Daylight savings time was this weekend. Did you test your Smoke Alarms?

Published 1:07 pm Tuesday, March 10, 2020

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When you change your clocks, you should also test your smoke alarms.


It’s also a good time to take these lifesaving steps to prepare for home fires, the nation’s most frequent disaster:

  • Install smoke alarms on every level of your home. Working smoke alarms cut the risk of dying in a home fire by half. Place them inside and outside bedrooms and sleeping areas.
  • Test smoke alarms and replace batteries if needed. Test them monthly and change the batteries at least once a year, if your model requires it. Also check the manufacturer’s date of your smoke alarms. If they’re 10 years or older, they likely need to be replaced because the sensor becomes less sensitive over time. Follow your alarm’s manufacturer instructions.
  • Practice your home fire escape plan in two minutes or less. Include at least two ways to get out from every room. Select a meeting spot at a safe distance away from your home, such as your neighbor’s home or landmark like a specific tree in your front yard, where everyone knows where to meet. Practice your planuntil everyone can escape in two minutes or less — the amount of time that fire experts say you have to get out of a burning home before it’s too late.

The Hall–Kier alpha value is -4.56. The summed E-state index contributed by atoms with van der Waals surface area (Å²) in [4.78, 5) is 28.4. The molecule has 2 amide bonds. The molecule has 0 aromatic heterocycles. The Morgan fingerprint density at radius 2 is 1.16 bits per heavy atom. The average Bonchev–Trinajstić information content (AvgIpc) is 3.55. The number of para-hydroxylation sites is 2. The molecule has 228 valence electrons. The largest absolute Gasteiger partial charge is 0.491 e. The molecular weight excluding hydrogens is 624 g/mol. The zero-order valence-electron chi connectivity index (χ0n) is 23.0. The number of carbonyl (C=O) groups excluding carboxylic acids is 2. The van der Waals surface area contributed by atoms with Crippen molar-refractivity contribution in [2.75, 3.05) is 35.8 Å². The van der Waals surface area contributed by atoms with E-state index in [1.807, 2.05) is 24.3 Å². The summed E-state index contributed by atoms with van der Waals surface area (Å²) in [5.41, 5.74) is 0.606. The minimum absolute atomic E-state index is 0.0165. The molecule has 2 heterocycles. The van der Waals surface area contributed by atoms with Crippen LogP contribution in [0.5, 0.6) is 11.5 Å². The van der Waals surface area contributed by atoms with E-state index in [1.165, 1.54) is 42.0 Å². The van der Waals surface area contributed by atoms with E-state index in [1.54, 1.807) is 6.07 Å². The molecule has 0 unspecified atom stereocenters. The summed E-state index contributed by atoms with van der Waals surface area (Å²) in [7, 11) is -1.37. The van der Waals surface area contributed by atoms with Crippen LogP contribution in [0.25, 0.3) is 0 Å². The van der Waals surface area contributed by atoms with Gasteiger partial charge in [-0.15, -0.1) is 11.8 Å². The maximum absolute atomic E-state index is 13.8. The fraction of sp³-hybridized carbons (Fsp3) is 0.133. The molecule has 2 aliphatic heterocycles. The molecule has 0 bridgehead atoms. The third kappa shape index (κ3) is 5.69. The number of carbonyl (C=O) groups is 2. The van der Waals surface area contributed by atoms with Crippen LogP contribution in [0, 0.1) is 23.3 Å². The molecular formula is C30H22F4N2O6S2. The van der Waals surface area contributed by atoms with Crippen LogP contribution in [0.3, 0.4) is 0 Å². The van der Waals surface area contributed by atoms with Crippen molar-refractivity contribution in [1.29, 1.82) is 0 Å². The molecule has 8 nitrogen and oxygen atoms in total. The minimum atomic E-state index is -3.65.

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Each year, the Red Cross responds to more than 60,000 disasters — the vast majority of which are home fires. Every day, seven people die in home fires, and most tragedies occur in homes without working smoke alarms. That’s why the Red Cross launched the Home Fire Campaign with community partners in 2014 to reduce needless deaths and injuries.

So far, the Home Fire Campaign has reached more than 2.2 million people and is credited with saving at least 715 lives across the country. The campaign’s volunteers and partners have also:

  • Installed more than 2 million free smoke alarms.
  • Reached more than 1.5 million children through youth preparedness programs.
  • Made more than 864,000 households safer from the threat of home fires.

Visit for more information and free resources to help you protect you and your loved ones.

Submitted by Caroline Fountain